Edit:

Quote:
What is the BIOS boot partition?

A BIOS boot partition is only needed when combining a GPT partition layout with GRUB2 in BIOS/Legacy mode. It is not required when booting in EFI/UEFI mode, and also not required when using a MBR table. It is a very small (1 to 2 MB) partition in which boot loaders like GRUB2 can put additional data that doesn't fit in the allocated storage. It will not be used in this guide.


Just reuse current EFI partition as BIOS boot partition (change it's type using cfdisk or gparted, depending what you use) and reinstall GRUB with:

Code:
grub-install /dev/sda
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jwtiyar89
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PostPosted: Tue Sep 14, 2021 10:20 am    Post subject: Reply with quote

kukibl wrote:
You do not need EFI partition unless you selected "Enable EFI" in VirtualBox VM setup.

However, in case of GPT partition, you do need BIOS boot partition (usually few MB) which you do not format, GRUB will recognize it. Note that afaik this case is not treated in Handbook.

Edit:

Quote:
What is the BIOS boot partition?

A BIOS boot partition is only needed when combining a GPT partition layout with GRUB2 in BIOS/Legacy mode. It is not required when booting in EFI/UEFI mode, and also not required when using a MBR table. It is a very small (1 to 2 MB) partition in which boot loaders like GRUB2 can put additional data that doesn't fit in the allocated storage. It will not be used in this guide.


Just reuse current EFI partition as BIOS boot partition (change it's type using cfdisk or gparted, depending what you use) and reinstall GRUB with:

Code:
grub-install /dev/sda


Thank you,

change its type to bios_grub or ext2 is enoght?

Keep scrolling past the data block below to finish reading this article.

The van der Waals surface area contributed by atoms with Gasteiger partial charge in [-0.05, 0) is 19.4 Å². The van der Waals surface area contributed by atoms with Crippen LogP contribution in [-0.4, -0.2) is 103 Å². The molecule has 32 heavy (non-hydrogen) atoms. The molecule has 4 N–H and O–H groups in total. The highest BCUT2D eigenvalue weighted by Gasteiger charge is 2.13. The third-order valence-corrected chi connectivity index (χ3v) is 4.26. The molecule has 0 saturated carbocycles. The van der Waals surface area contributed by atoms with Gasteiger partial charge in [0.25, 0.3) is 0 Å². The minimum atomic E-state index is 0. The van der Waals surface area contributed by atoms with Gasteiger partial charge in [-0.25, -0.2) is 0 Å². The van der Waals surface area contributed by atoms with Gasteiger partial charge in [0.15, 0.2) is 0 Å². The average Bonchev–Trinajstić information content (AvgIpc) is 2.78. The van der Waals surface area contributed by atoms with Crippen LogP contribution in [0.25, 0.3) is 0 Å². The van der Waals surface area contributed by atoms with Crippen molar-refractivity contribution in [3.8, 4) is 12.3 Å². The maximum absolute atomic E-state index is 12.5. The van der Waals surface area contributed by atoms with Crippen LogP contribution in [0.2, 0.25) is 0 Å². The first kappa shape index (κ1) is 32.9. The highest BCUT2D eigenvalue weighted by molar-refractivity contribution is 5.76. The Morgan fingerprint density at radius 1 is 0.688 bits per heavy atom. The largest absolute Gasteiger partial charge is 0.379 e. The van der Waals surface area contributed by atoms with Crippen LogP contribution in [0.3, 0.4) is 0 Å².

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kukibl
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PostPosted: Tue Sep 14, 2021 12:17 pm    Post subject: Reply with quote

ext2 is filesystem. You need to change the type of partition to BIOS boot (use the fdisk or cfdisk or gparted). I am not behind my Linux machine now, so I cannot check what is exact code for this particular partition type.

Maybe it is the best to give us output of lsblk and fdisk /dev/sda here, because I am only assuming the cause.
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jwtiyar89
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PostPosted: Tue Sep 14, 2021 2:29 pm    Post subject: Reply with quote

kukibl wrote:
ext2 is filesystem. You need to change the type of partition to BIOS boot (use the fdisk or cfdisk or gparted). I am not behind my Linux machine now, so I cannot check what is exact code for this particular partition type.

Maybe it is the best to give us output of lsblk and fdisk /dev/sda here, because I am only assuming the cause.


thank you very much, just enabled efi mode in vm and it worked well, Only problem that i didn't know that i have to enable efi in vm also.